A new technique to measure primate brains developed at The ANU could give scientists a better understanding of human evolution.
The new research, by ANU PhD candidate Alannah Pearson, will enable scientists for the first time to accurately compare brain evolution across different primate species – both living and fossilised.
Ms Pearson studied the Middle Cranial Fossa (MCF) – a tiny butterfly-shaped bone at the base of the skull – and its relationship with the size of the temporal lobe in primates.
Her results showed the MCF to be a very reliable predictor of temporal lobe volume as far back as 35 million years.
“The temporal lobe is the only region of the brain that is larger in humans than any other living primate,” Ms Pearson said.
“It’s a part of the brain associated with things like memory, language and emotion, but no estimates of fossil temporal lobe size has been possible before.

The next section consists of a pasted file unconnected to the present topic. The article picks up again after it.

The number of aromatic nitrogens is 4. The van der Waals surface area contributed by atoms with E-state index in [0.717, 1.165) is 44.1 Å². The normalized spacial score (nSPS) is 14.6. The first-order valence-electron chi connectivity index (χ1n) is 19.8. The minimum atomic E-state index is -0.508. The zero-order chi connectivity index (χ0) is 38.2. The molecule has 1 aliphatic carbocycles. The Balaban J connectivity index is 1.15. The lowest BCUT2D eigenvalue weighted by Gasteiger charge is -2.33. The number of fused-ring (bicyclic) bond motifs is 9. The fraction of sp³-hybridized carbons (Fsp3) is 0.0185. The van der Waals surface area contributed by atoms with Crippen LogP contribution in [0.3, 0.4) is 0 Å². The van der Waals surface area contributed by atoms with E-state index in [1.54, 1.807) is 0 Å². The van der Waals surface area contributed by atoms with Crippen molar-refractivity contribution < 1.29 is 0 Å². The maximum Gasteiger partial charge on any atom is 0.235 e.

“We’ve not been able to examine when temporal lobe size might have increased during evolution, or even if modern humans are the only species that had these larger temporal lobes.”
Using MRI Imagery of the brains of living humans, as well as living monkeys and apes, Ms Pearson was able to calculate the actual volume of the temporal lobe and found it closely matched the size predicted by the MCF.
Ms Pearson also examined fossil and modern skulls of 23 primate species across the evolutionary range from 35 million years ago to the present day.
“The same skull anatomy was present in all 23 primate species,” Ms Pearson said.
“I found that in 11 different living primate species, the temporal lobe volume could be predicted to within 1 standard error – statistically, that’s a very close margin when you’re studying many different species.
“This also means that even over 35 million years of primate brain evolution, temporal lobe size is still closely related to MCF size, so now we’ll be able to find out more precisely when the temporal lobe began to enlarge and be inherited by early humans.
“Establishing this would provide an evolutionary time-line of human brain development.”
Top image: David Trinks/Unsplash
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